A deadly salmonella outbreak linked to papayas imported from Mexico sickened an additional 64 people and expanded to 16 U.S. states, federal health officials reported on Friday.
The Centers for Disease Control and Prevention said the source of the salmonella outbreak was traced back to Caribena brand papayas from the Carica de Campeche farm. In July, at least one New York City resident died.
Another 35 people were hospitalized with salmonella as of Friday.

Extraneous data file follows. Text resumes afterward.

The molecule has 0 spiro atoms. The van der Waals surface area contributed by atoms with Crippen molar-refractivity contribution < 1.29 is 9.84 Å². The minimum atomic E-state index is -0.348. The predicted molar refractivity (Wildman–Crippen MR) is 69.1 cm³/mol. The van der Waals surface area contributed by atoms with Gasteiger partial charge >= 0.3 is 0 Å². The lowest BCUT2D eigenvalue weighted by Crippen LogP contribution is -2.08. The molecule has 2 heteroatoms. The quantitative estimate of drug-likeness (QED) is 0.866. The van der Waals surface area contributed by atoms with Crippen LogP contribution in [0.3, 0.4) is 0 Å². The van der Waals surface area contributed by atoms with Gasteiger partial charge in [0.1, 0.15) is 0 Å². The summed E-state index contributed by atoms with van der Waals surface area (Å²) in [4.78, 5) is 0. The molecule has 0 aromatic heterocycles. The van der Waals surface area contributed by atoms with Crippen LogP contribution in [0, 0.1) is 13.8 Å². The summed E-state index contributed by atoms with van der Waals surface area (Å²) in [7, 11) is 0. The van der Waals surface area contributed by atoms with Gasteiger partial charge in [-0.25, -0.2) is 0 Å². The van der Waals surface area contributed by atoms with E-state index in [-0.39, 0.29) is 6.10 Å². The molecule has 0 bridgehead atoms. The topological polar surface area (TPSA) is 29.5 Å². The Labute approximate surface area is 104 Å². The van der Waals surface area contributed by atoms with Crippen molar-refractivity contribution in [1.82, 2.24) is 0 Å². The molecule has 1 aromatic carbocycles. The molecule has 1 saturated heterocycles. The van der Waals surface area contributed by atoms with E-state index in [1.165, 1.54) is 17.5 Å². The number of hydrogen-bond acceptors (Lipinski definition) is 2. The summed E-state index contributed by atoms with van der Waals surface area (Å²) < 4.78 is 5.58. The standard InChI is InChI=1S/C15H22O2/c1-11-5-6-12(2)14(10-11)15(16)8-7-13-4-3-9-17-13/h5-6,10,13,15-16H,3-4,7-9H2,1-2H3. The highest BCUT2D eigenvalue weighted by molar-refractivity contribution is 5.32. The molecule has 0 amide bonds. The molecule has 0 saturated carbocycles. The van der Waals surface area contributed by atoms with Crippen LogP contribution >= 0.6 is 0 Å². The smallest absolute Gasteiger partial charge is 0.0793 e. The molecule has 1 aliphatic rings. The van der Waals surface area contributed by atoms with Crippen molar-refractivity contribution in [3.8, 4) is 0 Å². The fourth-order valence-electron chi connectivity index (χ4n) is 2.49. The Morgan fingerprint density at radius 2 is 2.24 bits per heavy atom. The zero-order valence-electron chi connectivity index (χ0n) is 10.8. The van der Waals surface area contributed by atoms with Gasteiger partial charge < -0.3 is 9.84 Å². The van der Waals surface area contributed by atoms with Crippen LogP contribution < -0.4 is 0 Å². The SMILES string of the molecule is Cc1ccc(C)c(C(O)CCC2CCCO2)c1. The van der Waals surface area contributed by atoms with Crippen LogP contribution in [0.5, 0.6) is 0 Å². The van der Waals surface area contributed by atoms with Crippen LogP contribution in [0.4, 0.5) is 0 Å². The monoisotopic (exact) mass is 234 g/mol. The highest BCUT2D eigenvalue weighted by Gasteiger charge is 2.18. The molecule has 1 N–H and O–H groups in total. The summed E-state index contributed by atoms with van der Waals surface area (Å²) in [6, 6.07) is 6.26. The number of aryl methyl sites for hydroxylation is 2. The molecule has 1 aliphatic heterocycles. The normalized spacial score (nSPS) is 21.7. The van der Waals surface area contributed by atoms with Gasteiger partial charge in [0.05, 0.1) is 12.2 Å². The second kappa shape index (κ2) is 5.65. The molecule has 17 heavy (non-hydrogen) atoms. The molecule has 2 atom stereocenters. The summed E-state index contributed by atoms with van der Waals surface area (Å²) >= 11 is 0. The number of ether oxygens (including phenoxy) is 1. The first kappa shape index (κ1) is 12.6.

"When in doubt, don't eat, sell, or serve them, and throw them out," the CDC said.
People were first sickened after eating the fruit beginning on May 17, according to the CDC. The people infected were between ages under one and 95.
Health officials tested the fruit found in the Mexican farm and identified five strands of salmonella that sickened at least 109 people.
"The agency is working to identify other brands of papayas that may have originated from Carica de Campeche and facilitate recalls," the CDC reported.
A recall was already issued on July 26 for papayas distributed by Grande Produce. The fruit was sold in U.S. markets between July 10 and July 19. The FDA plans to test more papayas imported from Mexico to identify other possible farms with contaminated fruit.
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